“Fugue of the Sunbathers”

A little girl of maybe four or five. You can tell by her Spongebob one-piece bathing suit, her sassy mouth, her messy hair. She runs down the sand with her duck float under one arm and jumps into the sea. A few minutes pass, of waves and foam, and she’s bobbing out toward the sand bar when the first shark fin appears. Another joins, and another, until a half a dozen circle her in a narrowing gyre. She screams. She squeezes the head of her duck float until the eyes bulge. She tries to climb on top of it, but it tips dangerously. “Daddy!” she cries. The sharks nudge her skinny legs. They eye the chipped red polish on her toe nails. She cries for her mother next. Then out to the world.

On the beach the sunbathers stand, shading their eyes.

A man runs for his boat. Another has a pistol in his Ford so he heads for the parking lot. A brave woman wades into the water when from behind, a rush of other kids, dozens, swarm into the shallows with their own floats. Some are older, teenagers. Some are the sunbathers themselves. All of them flail about, screaming for help. One boy has salt water in his eyes and it burns. Another wails because he forgot to take his wallet out of his pocket before he dove in. A girl cries because her best friend won’t come in the water. Others have nothing wrong but shout anyway.

A woman selling ice-cold cherries walks along the shore. The gulls dive. The watchers on the shore hold their ears. The sea is so full that they don’t see or hear the first little girl. She has grown quiet and unimportant because the sharks are tearing her legs off.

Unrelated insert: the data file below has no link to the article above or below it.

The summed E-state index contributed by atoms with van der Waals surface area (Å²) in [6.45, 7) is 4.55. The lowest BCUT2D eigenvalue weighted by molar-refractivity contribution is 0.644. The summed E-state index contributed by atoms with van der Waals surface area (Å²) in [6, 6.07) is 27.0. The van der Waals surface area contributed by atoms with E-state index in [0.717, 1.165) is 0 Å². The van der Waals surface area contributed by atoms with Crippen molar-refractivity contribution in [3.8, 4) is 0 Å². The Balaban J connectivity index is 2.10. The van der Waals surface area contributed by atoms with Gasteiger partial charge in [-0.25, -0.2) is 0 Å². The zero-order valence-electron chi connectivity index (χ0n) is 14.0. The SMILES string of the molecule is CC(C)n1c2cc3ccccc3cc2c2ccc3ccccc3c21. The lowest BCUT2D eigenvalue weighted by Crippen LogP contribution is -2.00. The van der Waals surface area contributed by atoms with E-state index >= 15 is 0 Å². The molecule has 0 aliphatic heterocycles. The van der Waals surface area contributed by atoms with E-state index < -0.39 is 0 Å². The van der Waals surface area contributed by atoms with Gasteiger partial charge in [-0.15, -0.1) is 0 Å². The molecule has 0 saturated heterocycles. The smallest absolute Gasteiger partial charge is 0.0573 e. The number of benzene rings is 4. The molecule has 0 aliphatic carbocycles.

A little girl of maybe four or five floating on a duck-shaped raft in the waves and foam. Her messy hair is wet and matted to her head. First one shark fin appears, then five more join until she is surrounded in a narrowing gyre. They look like the blades of box cutters opening the green skin of the sea. She screams for help, high pitched little bleats that melt the heart. She calls for her father, for her mother and sister. On the beach, the sunbathers stand. They squint against the white sun. A man runs for his boat, another for his gun, a woman starts wading out, determined to pull the sharks off one by one with her bare hands. Then one of the sunbathers at the back of the crowd throws up his hands. He’s rolling his eyes and shaking his head. “She’s a liar!” he says. “You’re all dupes. I watched her play on the sand earlier! She was claiming those shells were pirates and that lump of mud a castle.”

The woman in the shallows hesitates. The man going after his boat turns. The sunbather at the back starts to chant, “Liar! Liar! Liar!” He sounds so sure of himself, the others join in. The man on the way to his car hears and heads back, gunless. He feels used.

A woman weaves among them selling cold cherries. The gulls circle and dive. The little girl’s screams get fainter, lost among the chanting. She sobs to herself now, alone in the deep water. The sharks nudge her feet.

“Look at her!” says the man who’d started for his boat. “Doesn’t she know about the boy who cried wolf!”